Daylight

Many authors know the ‘second book syndrome’ where, after all the attention paid to the first title (from ‘someone new’ – which is a better story) the second book is largely ignored.  So it was with Daylight – undeservedly, in my opinion, and in my family’s opinion, since they had been with me in Gorbachev’s Soviet Union and they recognized the places and atmosphere.  My American publisher refused the book, not because they didn’t like it but because, they said, the American public would take one look at the word Leningrad and assume the book was a ‘spy book’, whatever else was printed on the cover.

Back home the Guardian liked it: ‘Fizzing complications . . . It’s a gas, with unexpected reflections on the nature of forgery.’  But everyone else ignored it.  No one gave it a bad review; they gave it no reviews at all.  So, unlike my other early titles, it has never been reissued.  (Yet, bizarrely, it was optioned for a film.)  Since I typed it in the days before I had a proper PC, it hasn’t even come out as an eBook.  Your only hope of finding a copy to read is the library (ah, remember them?) or the second-hand market – where, as it happens, it’s not too hard to find.  And never expensive.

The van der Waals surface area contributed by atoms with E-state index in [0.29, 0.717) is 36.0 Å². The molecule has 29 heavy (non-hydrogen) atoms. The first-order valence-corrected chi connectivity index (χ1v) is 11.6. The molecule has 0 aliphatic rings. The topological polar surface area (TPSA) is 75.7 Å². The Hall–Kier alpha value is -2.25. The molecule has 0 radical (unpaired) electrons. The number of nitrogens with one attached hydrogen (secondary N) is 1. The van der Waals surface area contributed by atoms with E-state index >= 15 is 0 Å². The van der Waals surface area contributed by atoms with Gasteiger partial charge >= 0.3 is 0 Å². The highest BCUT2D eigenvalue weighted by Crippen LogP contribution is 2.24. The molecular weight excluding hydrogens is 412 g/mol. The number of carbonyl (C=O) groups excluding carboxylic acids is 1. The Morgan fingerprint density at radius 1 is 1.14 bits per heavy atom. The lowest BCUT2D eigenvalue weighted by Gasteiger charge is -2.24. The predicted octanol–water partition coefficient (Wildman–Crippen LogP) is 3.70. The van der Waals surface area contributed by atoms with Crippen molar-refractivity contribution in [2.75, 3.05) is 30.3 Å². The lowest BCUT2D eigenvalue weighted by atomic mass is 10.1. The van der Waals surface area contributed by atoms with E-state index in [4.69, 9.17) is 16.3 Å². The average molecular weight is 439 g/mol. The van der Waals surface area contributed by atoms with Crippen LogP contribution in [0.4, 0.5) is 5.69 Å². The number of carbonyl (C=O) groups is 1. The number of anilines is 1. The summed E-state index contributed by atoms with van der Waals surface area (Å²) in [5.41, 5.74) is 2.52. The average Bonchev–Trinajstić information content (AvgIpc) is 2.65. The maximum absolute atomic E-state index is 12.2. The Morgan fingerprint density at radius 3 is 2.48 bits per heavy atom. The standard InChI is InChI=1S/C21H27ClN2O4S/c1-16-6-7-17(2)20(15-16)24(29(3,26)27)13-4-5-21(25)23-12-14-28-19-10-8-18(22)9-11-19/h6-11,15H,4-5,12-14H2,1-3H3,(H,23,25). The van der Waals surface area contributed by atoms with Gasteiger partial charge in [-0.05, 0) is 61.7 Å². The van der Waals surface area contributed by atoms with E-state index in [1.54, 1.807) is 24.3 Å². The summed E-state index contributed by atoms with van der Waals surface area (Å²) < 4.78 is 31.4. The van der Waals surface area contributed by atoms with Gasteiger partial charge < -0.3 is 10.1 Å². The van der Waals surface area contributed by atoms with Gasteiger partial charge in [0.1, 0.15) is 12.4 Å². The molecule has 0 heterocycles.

What’s it about?  Art theft, forgery, blackmail and general mayhem – in the fading light of Gorbachev’s dying Soviet Union.  It also features Mickey Starr and Jane Strachey who reappeared together, years later, in my Pick Any TitleDaylight too is a caper novel, but this time with a bitter twist.


Russell is published by Prospero and can be found on:Facebook

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